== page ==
Imp, body score 1, Age 25+ came to us 10/30/13.  On 2/1/14, he is a body score of 3 and gaining.  Recovery cost per month:  $125  for Sr feed/Alfalfa  Blend hay

Imp, body score 1, Age 25+ TB came to us 10/30/13. On 2/1/14, he is a body score of 3 and gaining. Recovery cost per month: $125 for Sr feed/Alfalfa Blend hay

The bottom line is that these horses simply needed an appropriate type of feed and enough that they could gain/maintain.  At the rescue we feed them 2% of what their body weight should be per day in SR feed and soaked alfalfa.  Our ratio is 50% alfalfa cubes soaked and 50% SR or  in most cases, 10 lbs of SR per day, 10 lbs of Alfalfa cubes for most horses.  This generally results in them gaining 100 lbs per month through recovery.  Some of them we then have to reduce significantly to keep them from gaining too much.   The cost to maintain these horses in good weight should be between $100-$125 per month in Senior feed.

In almost every case of SR starvation, we were told that the horses were thin because they were old.   If someone was to put a baby in front of a buffet of food and watch it starve to death, you would put them in jail for abuse even if they told you it was just because it was a baby.   The same holds true for Senior horses,  you have to feed them age appropriate food and enough of it to give them a chance.   If owners are not going to feed them, then they should at least euthanize them.  It is abuse to watch a horse slowly starve to death even if it has a buffet of food that it cannot eat in front of it.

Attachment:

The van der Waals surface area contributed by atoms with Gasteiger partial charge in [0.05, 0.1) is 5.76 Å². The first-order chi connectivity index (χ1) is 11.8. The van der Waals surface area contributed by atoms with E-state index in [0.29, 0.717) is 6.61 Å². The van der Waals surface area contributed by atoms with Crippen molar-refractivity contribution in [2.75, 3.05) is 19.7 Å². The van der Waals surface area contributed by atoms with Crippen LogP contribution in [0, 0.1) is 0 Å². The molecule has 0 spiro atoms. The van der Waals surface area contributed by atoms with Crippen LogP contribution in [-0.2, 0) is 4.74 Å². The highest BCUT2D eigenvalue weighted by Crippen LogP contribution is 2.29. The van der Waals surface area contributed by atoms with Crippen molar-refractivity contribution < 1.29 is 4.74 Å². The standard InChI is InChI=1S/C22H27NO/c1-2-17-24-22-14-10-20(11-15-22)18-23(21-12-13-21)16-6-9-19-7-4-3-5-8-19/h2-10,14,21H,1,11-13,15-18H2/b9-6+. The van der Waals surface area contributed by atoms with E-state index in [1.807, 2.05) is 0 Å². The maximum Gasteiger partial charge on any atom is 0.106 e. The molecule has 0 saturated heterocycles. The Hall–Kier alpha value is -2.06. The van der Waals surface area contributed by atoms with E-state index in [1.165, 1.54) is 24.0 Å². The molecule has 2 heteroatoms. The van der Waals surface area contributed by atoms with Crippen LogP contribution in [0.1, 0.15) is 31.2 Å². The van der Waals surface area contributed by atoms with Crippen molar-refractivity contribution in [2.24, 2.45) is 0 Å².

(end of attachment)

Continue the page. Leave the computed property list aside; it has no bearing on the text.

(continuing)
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A Little St Patrick’s Day Filly

This filly came to us on St Patrick's Day

This filly came to us on St Patrick’s Day

This little girl apparently has a long history of neglect.  She was rescued by a girl who tried to rehab her and another horse but when that girl lost her job, the horses found themselves abandoned without food again.  When this little girl’s friend went down, the farm owner called a friend.  The other horse was so far gone that she was unresponsive and was euthanized.  This little filly was taken away and after several days in a sling,  CVHR was called.  We picked her up on St Patricks day in the freezing rain.

She made the trip home ok and did fine over night.  On her second night, she lay down in her stall and did not have the strength to get back up.  We managed to get her into a sling and called the vet in.  Her prospects are still good.  She is showing no signs of organ failure caused by refeeding syndrome.  She just needs time and food.

Lifted in a sling to keep her standing.

Lifted in a sling to keep her standing.

This little girl is 13.1 hands and weighs about 400 lbs right now.  She is 3 yrs old and has been malnourished for much of her life but she has a chance now and we will do our best to make sure that she reaches her potential.